Redistributability of Qualcomm SBL/RPM/... files


#1

The bootloader files in http://builds.96boards.org/releases/dragonboard410c/linaro/rescue/latest/dragonboard410c_bootloader_emmc_linux-72.zip are accompanied in by a license which has several requirements which are not very clear:


1.2 Redistribution Restrictions.

Distribution of the Redistributable Binary Code is subject to the following
restrictions: (i) Redistributable Binary Code may only be distributed in binary
format and may not be distributed in source code format: (ii) Redistributable
Binary Code may not be distributed on a stand alone basis but may be
redistributed in conjunction with and as a part of a software application
created by you; (iii) the Redistributable Binary Code may only operate in
conjunction with platforms incorporating Qualcomm Technologies, Inc. chipsets;
(iv) redistribution of the Redistributable Binary Code must include the .txt
file setting forth the terms and condition of this Agreement; (v) you may not
use Qualcomm Technologies’ or its affiliates or subsidiaries name, logo or
trademarks; and (vi) copyright, trademark, patent and any other notices that
appear on the Materials may not be removed or obscured.

Of these, only (i) [distribution in binary form] and (iv) [inclusion of the license.txt] are obvious and straight forward to abide by.

(ii): What constitutes a “software”? The zip file above contains the bootloaders, license file (which are the distributables itself), and a mere 10 line shell script to copy these to the flash. Does this satisfy the “software application” requirement, or was this zip file created under a special grant? If I create a disk image constituting of the bootloaders, linux kernel and userland, does this qualify, although I may have not created anything of the above myself but merely aggregate it? If during the image creation process a deb or rpm package is created which contains nothing but the bootloaders and license, is it legal to grant access to this package?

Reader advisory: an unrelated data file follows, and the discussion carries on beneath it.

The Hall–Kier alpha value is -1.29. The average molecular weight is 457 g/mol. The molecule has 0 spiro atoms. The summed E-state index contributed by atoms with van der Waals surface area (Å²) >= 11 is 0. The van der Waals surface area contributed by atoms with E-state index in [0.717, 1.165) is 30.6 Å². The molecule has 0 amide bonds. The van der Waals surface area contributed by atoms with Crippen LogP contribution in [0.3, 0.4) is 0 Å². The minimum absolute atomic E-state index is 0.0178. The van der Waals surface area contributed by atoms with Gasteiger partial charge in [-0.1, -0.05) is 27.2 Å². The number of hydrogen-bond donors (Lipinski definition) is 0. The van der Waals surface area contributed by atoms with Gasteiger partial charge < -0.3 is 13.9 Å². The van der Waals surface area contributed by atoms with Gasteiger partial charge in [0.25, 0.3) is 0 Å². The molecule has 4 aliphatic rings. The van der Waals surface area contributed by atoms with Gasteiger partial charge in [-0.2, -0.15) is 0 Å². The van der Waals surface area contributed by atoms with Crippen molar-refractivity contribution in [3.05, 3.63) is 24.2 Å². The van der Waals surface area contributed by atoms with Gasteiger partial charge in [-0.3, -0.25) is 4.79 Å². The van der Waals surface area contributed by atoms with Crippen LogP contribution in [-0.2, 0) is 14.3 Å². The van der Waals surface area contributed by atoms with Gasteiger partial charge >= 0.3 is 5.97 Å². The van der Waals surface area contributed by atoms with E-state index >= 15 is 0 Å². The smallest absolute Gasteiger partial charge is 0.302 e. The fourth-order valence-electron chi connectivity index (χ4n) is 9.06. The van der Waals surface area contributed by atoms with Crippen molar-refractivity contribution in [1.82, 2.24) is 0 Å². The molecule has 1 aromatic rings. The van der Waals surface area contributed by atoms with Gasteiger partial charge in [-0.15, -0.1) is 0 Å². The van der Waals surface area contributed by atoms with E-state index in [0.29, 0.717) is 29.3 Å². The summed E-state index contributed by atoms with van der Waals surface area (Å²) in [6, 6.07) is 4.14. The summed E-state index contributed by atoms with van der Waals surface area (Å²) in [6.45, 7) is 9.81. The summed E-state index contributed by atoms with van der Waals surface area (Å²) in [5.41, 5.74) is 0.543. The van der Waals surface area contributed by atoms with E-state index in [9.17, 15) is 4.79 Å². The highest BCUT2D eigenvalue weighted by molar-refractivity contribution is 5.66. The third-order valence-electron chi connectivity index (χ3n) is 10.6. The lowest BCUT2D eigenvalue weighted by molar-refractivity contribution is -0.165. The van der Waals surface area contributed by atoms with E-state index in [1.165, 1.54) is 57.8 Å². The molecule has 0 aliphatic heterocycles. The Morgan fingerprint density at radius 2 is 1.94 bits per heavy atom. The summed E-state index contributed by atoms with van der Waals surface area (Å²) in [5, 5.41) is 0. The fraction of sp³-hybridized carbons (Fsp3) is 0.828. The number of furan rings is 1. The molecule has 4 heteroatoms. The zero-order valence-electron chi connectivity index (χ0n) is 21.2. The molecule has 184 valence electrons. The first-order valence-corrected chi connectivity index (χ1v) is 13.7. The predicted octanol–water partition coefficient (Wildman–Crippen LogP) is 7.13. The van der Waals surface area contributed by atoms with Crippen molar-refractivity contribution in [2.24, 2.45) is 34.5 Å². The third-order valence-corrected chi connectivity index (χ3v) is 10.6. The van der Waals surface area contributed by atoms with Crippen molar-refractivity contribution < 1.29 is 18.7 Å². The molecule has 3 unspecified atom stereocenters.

(iii) How can I satisfy the requirement? As soon as I have passed on the files to someone else, I can no further control their actions.

(v) what accounts for usage of Qualcomms name etc.? For one, I have to refer to Qualcomm to link the license text and the files the license applies to, on the other hand I am not allowed to do this?

(vi) There are no “notices” on the Materials, as these have no physical form. Can I just ignore this requirement?

Kind regards,

Stefan


#2

So firstly, I am not the licencor or a their representative. Secondly, I have no formal legal training. I do have enough intellectual curiosity to study the records of various US lawsuits that could impact my career but my knowledge is patchy. If you have doubts, you need legal advice.

(ii): What constitutes a “software”? The zip file above contains the bootloaders, license file (which are the distributables itself), and a mere 10 line shell script to copy these to the flash. Does this satisfy the “software application” requirement, or was this zip file created under a special grant? If I create a disk image constituting of the bootloaders, linux kernel and userland, does this qualify, although I may have not created anything of the above myself but merely aggregate it? If during the image creation process a deb or rpm package is created which contains nothing but the bootloaders and license, is it legal to grant access to this package?